The respondent society was initially covered under Section 1(4) of the ESI Act with effect from 01.09.1974. The respondent made a representation against this coverage and the appellant corporation reconsidered the representation and reviewed its decision to cover the establishment of the respondent society with effect from 01.09.1974 and covered the establishment of the society with effect from 22.11.1976 under Section 1(5) of the ESI Act. 

The appellant had issued notice dated 26.07.1984 to the respondent demanding contribution amounting to Rs.85,564/- for the period from November 1976 to August 1980. This notice was challenged by the respondent by filing an application before the ESI Court. The appellant resisted the application and the Industrial Court was pleased to pass an order on 02.03.2006 partially allowing the application and holding the society as covered under the ESI Act and also liable for making contribution as demanded. However, the Tribunal disallowed the appellant's claim towards interest and damages. The appellant filed the present appeal challenging the rejection of its claim towards interest and damages.At the time of admission of the appeal, two substantial questions of law were framed as  follows :-

1. Whether the corporation could not have demanded interest and damages from the respondent after passing the stay order by the ESI Court ?

2. Whether it could be said that the amount paid by the respondent towards contribution was secured by furnishing bank guarantee especially when the respondent has not deposited the same before the ESI Court. The necessary question before the High Court in the present appeal was whether the liability of the respondent to pay interest and damages stands absolved on the trial Court passing the order of stay and thereafter the respondent furnishing bank guarantee.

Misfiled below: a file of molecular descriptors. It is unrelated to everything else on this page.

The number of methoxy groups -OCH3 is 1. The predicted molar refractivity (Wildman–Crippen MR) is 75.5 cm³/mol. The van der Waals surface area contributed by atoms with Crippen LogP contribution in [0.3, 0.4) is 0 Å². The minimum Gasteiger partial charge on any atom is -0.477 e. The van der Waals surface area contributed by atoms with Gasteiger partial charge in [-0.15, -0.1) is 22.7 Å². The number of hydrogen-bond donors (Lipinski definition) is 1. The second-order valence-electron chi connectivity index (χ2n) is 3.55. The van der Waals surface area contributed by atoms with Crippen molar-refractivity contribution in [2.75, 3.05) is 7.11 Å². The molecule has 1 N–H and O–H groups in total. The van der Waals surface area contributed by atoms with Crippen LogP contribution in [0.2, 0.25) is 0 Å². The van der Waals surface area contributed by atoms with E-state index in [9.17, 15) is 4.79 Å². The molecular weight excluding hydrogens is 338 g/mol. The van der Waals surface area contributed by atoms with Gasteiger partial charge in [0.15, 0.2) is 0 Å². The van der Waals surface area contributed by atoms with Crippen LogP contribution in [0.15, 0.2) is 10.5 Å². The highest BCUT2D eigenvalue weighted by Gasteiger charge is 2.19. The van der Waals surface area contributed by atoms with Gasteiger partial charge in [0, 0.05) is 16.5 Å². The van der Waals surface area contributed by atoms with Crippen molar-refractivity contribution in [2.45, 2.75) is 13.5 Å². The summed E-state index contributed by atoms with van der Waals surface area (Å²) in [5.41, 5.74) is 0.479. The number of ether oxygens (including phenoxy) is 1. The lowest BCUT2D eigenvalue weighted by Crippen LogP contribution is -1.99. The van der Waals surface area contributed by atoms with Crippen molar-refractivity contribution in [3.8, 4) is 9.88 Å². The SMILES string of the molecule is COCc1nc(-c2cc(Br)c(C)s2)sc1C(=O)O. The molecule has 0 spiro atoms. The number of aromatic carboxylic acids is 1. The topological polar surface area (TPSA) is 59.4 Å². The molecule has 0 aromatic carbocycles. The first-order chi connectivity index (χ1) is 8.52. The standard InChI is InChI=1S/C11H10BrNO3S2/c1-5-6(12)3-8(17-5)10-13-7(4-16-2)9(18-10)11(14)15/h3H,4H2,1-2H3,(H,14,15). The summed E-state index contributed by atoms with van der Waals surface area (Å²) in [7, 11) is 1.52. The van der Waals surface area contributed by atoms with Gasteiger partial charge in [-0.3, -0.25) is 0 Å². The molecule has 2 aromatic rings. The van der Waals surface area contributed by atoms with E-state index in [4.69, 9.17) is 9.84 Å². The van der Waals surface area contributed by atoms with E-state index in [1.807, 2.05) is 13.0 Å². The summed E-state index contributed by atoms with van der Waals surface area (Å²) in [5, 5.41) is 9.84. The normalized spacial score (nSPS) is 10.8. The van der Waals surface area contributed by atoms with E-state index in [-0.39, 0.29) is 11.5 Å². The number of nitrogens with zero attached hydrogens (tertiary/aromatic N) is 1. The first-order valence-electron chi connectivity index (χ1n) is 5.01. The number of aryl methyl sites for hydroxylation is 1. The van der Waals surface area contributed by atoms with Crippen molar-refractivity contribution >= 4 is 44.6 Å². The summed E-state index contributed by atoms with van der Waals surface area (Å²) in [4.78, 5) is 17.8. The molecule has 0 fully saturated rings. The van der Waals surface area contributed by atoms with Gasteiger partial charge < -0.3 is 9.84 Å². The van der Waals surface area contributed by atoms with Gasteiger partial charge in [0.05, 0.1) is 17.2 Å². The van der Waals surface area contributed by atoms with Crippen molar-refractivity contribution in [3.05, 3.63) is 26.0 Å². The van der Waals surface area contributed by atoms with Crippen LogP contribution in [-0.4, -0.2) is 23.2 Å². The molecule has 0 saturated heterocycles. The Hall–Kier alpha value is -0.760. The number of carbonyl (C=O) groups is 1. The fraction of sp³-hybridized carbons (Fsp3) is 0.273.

The High Court observed that merely because stay order was granted to the execution of the demand notice, it cannot absolve the liability to pay the interest and damages which is a statutory liability. Even accepting that the Industrial Court has directed the respondent and the respondent has accordingly furnished 100% bank guarantee, it was only to secure the amount of contribution which was due from the respondent but in no way it can relieve the respondent from its statutory liability to pay interest and damages. 

The High Court further observed that things would have been different if the amount of contribution deposited in the Court was invested in any fixed deposit receipt which could have fetched interest and then one could have said that there was some reasoning given by the Court as the appellant cannot be entitled for double recovery of interest and damages. In this view of the matter, the High Court allowed the appeal and directed the respondent to pay damages of Rs.3809/- and interest of Rs.1207/-. Accordingly the appeal was allowed.- 

Employees State Insurance Corporation vs. Vidarbha Co- operative Marketing Society Ltd. H.C.Bom. 2017.


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